Where to go now

The Go List

5 Pop-Up Dinners in Stunning Locations

Pop-up dinners are great—they’re even better when they take place in the great outdoors

Can't beat dinner under the northern lights. (Raw-Churchill)

Pop-up dinners are great—they’re even better when they take place in the great outdoors

Most pop-up dinners take place in restaurants or event spaces, but we’ve pulled together our favorites dinners that have risen in striking locales outside. Get ready to enjoy a hand-crafted feast alongside new friends in a picturesque field, frozen tundra, or the middle of an oyster farm. 

Adventure Dinner, Various Locations Around Vermont 

(Jeff Weeks)

For a recent edition of Vermont’s speakeasy-style Adventure Dinners, guests got a text 24 hours ahead of time letting them know to meet at a marina on Lake Champlain. They took a cruise, accompanied by craft cocktails and appetizers, to a secluded rocky point and enjoyed a lakeside dinner cooked over an open fire by a local chef. The next dinner is slated for a flower farm in southern Vermont in July, complete with a treasure hunt and a lamb roast. 

Outstanding in the Field, Various Locations  

(Outstanding in the Field)

Outstanding in the Field calls itself a “roving culinary adventure.” Since 1999, they’ve been hosting farm-to-table dinners with local chefs in outdoor locales from islands to vineyards to mountaintops. This summer, you can sign up for a hosted communal dinner at an oyster farm on Washington’s Olympic Peninsula, a cattle ranch in Jackson, Wyoming, a dairy near Lincoln, Nebraska, or a fruit orchard in New York’s Hudson Valley.

The Gardens, Tulare, California 

At the Gardens, a shop and event space in Tulare, California, by day, you can buy succulents or gourmet kitchen items or sign up for a workshop on making driftwood art. By night, join for one of their outdoor pop-up dinners in a lush garden setting under string lights, where you’ll be treated to cocktails and appetizers, followed by a three-course dinner and an outdoor movie, complete with buckets of popcorn and a wine bar.

Raw-Churchill, Manitoba, Canada  


Frontiers North Adventures leads guided trips through the Canadian subarctic, including a special dinner event they call Raw-Churchill. You’ll take a ride in a heated tundra buggy usually used for polar bear sightings across the frozen Churchill River to the Prince of Wales Fort, a Canadian historical landmark. There, you and 20 others will enter a tent structure with a clear roof for viewing the northern lights and an open kitchen, where a top chef whips up a multi-course meal. The event began last March, with the next slated 10-day run happening in March 2017.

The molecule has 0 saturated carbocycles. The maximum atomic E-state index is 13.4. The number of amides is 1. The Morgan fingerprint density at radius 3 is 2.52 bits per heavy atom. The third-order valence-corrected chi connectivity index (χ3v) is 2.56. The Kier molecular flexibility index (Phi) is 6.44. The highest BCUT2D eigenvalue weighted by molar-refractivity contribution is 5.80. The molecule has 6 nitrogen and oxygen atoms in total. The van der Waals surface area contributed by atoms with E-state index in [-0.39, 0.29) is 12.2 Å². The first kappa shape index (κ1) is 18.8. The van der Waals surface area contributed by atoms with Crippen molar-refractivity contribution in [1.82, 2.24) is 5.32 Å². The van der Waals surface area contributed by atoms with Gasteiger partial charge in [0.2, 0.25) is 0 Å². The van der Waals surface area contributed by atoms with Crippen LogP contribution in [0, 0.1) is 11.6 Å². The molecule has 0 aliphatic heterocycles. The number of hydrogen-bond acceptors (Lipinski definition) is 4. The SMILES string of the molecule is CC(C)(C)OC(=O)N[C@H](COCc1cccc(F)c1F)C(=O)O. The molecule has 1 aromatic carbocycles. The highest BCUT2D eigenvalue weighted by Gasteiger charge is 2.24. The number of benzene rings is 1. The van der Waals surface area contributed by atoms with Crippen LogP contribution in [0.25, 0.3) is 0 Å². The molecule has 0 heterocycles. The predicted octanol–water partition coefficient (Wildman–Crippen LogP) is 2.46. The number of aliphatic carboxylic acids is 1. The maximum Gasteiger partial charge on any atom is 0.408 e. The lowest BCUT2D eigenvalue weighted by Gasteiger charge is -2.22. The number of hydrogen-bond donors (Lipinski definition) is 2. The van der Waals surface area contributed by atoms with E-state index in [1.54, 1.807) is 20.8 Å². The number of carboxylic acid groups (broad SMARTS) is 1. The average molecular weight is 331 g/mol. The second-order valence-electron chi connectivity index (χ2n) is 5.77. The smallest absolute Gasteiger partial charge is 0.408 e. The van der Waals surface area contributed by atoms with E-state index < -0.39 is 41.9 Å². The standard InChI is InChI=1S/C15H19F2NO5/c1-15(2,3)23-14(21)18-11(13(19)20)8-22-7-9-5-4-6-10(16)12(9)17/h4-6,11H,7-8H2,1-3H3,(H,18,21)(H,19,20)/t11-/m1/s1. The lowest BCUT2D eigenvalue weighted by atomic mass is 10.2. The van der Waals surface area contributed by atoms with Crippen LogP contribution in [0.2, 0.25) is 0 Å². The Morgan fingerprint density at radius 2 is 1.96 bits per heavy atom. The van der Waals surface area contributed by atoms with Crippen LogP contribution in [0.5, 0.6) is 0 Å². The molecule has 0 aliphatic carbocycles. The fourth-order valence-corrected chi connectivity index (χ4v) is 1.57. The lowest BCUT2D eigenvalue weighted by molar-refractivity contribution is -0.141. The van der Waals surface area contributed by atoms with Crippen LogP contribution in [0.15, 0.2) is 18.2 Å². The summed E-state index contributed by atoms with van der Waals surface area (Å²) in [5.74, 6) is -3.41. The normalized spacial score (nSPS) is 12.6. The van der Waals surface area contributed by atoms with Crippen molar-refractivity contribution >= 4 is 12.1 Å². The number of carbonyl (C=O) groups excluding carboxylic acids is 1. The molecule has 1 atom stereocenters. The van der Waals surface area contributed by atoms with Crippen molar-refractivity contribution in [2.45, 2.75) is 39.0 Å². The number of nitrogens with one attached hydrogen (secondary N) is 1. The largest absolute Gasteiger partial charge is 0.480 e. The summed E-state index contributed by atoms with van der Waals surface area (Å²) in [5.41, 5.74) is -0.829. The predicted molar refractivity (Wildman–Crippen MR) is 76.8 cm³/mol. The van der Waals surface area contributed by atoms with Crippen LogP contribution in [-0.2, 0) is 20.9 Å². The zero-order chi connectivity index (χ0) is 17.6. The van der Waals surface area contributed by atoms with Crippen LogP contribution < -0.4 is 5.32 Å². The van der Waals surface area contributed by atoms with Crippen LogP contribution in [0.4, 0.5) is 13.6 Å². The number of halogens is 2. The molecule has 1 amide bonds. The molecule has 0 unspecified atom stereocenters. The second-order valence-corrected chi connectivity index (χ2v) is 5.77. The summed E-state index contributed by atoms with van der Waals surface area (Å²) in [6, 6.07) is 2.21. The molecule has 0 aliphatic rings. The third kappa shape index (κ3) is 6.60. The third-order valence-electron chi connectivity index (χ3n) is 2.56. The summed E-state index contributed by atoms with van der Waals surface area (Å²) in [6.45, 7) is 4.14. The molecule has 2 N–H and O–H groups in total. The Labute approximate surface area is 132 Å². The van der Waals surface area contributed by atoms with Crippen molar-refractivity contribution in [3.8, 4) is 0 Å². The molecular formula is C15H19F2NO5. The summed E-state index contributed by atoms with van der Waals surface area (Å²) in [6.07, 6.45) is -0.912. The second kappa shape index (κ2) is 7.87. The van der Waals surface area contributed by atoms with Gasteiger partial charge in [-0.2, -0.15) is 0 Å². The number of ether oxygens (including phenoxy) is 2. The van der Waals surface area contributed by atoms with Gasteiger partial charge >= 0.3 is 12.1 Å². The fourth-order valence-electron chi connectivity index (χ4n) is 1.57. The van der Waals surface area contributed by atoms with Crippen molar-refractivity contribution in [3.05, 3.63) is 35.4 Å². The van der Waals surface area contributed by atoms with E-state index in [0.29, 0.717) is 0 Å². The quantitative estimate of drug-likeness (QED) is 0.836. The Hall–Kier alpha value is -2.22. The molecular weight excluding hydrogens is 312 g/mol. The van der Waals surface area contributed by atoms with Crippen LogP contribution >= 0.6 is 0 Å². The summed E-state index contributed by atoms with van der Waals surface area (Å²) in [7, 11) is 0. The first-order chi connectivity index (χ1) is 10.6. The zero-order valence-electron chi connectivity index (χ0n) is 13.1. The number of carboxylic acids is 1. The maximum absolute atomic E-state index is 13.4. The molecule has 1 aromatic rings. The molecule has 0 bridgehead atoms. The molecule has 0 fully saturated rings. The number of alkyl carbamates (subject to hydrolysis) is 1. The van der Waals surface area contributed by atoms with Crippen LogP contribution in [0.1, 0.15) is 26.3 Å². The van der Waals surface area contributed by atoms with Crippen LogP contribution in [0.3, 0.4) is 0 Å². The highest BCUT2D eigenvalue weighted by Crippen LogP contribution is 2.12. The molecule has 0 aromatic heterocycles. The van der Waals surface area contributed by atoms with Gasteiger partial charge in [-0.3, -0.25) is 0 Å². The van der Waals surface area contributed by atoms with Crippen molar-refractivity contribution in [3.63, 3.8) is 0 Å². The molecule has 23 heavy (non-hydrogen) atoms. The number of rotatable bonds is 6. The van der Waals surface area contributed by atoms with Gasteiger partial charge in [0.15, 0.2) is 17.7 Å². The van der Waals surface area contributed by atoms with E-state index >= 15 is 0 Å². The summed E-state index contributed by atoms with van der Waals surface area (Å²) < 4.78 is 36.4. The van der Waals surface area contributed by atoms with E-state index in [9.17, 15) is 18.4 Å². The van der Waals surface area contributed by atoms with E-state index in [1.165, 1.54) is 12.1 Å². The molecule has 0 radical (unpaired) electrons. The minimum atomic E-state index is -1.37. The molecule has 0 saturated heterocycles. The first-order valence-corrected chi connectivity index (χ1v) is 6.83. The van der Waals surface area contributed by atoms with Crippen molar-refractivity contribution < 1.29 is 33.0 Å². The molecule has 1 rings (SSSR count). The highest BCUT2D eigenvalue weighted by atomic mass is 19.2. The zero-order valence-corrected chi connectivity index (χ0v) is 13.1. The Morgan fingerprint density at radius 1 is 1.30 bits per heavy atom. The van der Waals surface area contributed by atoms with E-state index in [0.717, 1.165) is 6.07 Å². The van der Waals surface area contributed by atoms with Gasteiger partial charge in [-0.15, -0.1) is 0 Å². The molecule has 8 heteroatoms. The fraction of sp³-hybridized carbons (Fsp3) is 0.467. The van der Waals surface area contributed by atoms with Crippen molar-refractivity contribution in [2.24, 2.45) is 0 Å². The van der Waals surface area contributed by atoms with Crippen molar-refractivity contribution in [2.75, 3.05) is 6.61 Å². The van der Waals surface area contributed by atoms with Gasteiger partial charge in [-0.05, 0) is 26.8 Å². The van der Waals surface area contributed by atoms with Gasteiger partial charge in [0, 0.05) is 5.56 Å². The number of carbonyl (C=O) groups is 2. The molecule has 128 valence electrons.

Handmade Events, Various Locations 

(Handmade Events)

Flash picnics from Handmade Events started in California’s Bay Area in 2011 and they now take place around the country, from Brooklyn to Chicago to Sonoma Wine Country. At 3 p.m. on the day of the event, you’ll be notified of the specific location, often held in a park, field, or open space. Bring your own picnic dinner and dress all in white: Those are the only rules. After dinner, there’s live music and an impromptu dance floor. By 10 p.m., everything disappears and the canvas is blank again.

Filed To: Food and Drink / Travel
Nicolas Henderson/Creative Commons )

San Marcos, Texas

Billed as the world’s toughest canoe race, the Texas Water Safari, held each June, is a four-day, 260-mile jaunt from the headwaters of the San Marcos River northeast of San Antonio to the small shrimping town of Seadrift on the Gulf Coast. There’s no prize money—just bragging rights for the winner. Any boat without a motor is allowed, and you’ll have to carry your own equipment and overnight gear. Food and water are provided at aid stations along the way. Entry fees start at $175 and increase as race day approaches.

The Ring

(Courtesy Quatro Hubbard)

Strasburg, Virginia

The Ring is a 71-mile trail running race in early September along the entire length of Virginia’s rough and rocky Massanutten Trail loop. To qualify, you need to have run a 50- or 100-mile race before the event and win a spot through the lottery system. Entry is free. Complete the run and you’ll become part of the tight-knit Fellowship of the Ring and be eligible for the Reverse Ring, which entails running the trail backwards in the middle of winter.


(David Silver)

Santa Fe, New Mexico

Each spring, competitors gather in Santa Fe’s historic plaza with a simple goal: be the first to reach 12,308-foot Deception Peak, 17 miles and 5,000 feet of elevation gain away. Competitors run or bike the first 15 miles to the local ski area before transitioning to their waiting ski-touring setups for the final push to the top. Time stops only when they’ve skied back down to the tailgate in the resort’s parking lot, which is funded by the modest entry fee of around $25. To add to the sufferfest, some participants sign up for the Expedition category, in which they strap their skis, skins, boots, and poles to their bikes for the long ride up. Start dates vary depending on snow conditions, but look for the event page to be posted on Facebook in late March or early April.